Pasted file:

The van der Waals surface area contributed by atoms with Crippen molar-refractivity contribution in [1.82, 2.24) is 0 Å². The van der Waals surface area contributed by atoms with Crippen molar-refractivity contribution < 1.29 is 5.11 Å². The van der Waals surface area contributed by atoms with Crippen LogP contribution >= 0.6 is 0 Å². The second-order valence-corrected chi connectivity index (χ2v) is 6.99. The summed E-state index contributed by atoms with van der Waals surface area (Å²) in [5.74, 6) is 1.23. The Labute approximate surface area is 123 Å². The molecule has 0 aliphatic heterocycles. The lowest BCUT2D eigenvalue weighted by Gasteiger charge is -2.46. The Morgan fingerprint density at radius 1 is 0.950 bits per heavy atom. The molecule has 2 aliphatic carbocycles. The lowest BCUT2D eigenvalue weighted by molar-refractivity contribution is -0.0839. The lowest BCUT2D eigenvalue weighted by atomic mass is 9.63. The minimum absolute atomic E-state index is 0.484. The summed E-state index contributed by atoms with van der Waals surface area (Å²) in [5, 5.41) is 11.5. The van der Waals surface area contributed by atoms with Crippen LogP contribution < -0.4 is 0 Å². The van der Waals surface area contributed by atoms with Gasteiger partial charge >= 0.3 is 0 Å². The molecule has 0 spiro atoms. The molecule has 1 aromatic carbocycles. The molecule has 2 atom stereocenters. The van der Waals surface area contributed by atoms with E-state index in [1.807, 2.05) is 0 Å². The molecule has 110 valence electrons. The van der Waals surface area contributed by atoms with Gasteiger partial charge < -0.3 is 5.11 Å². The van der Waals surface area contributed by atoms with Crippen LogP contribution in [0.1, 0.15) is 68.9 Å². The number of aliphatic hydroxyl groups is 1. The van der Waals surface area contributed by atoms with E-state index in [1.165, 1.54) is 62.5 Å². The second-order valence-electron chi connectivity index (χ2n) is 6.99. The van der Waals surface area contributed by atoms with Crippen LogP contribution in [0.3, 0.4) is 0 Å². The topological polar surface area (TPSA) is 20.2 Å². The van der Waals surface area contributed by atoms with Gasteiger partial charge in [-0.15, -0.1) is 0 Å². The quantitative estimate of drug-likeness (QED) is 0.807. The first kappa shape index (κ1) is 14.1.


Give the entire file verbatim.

The van der Waals surface area contributed by atoms with Crippen molar-refractivity contribution in [1.82, 2.24) is 0 Å². The van der Waals surface area contributed by atoms with Crippen molar-refractivity contribution < 1.29 is 5.11 Å². The van der Waals surface area contributed by atoms with Crippen LogP contribution >= 0.6 is 0 Å². The second-order valence-corrected chi connectivity index (χ2v) is 6.99. The summed E-state index contributed by atoms with van der Waals surface area (Å²) in [5.74, 6) is 1.23. The Labute approximate surface area is 123 Å². The molecule has 0 aliphatic heterocycles. The lowest BCUT2D eigenvalue weighted by Gasteiger charge is -2.46. The Morgan fingerprint density at radius 1 is 0.950 bits per heavy atom. The molecule has 2 aliphatic carbocycles. The lowest BCUT2D eigenvalue weighted by molar-refractivity contribution is -0.0839. The lowest BCUT2D eigenvalue weighted by atomic mass is 9.63. The minimum absolute atomic E-state index is 0.484. The summed E-state index contributed by atoms with van der Waals surface area (Å²) in [5, 5.41) is 11.5. The van der Waals surface area contributed by atoms with Crippen LogP contribution < -0.4 is 0 Å². The van der Waals surface area contributed by atoms with Gasteiger partial charge >= 0.3 is 0 Å². The molecule has 0 spiro atoms. The molecule has 1 aromatic carbocycles. The molecule has 2 atom stereocenters. The van der Waals surface area contributed by atoms with E-state index in [1.807, 2.05) is 0 Å². The molecule has 110 valence electrons. The van der Waals surface area contributed by atoms with Gasteiger partial charge < -0.3 is 5.11 Å². The van der Waals surface area contributed by atoms with Crippen LogP contribution in [0.1, 0.15) is 68.9 Å². The number of aliphatic hydroxyl groups is 1. The van der Waals surface area contributed by atoms with E-state index in [1.165, 1.54) is 62.5 Å². The second-order valence-electron chi connectivity index (χ2n) is 6.99. The van der Waals surface area contributed by atoms with Crippen LogP contribution in [0.3, 0.4) is 0 Å². The topological polar surface area (TPSA) is 20.2 Å². The van der Waals surface area contributed by atoms with Gasteiger partial charge in [-0.15, -0.1) is 0 Å². The quantitative estimate of drug-likeness (QED) is 0.807. The first kappa shape index (κ1) is 14.1.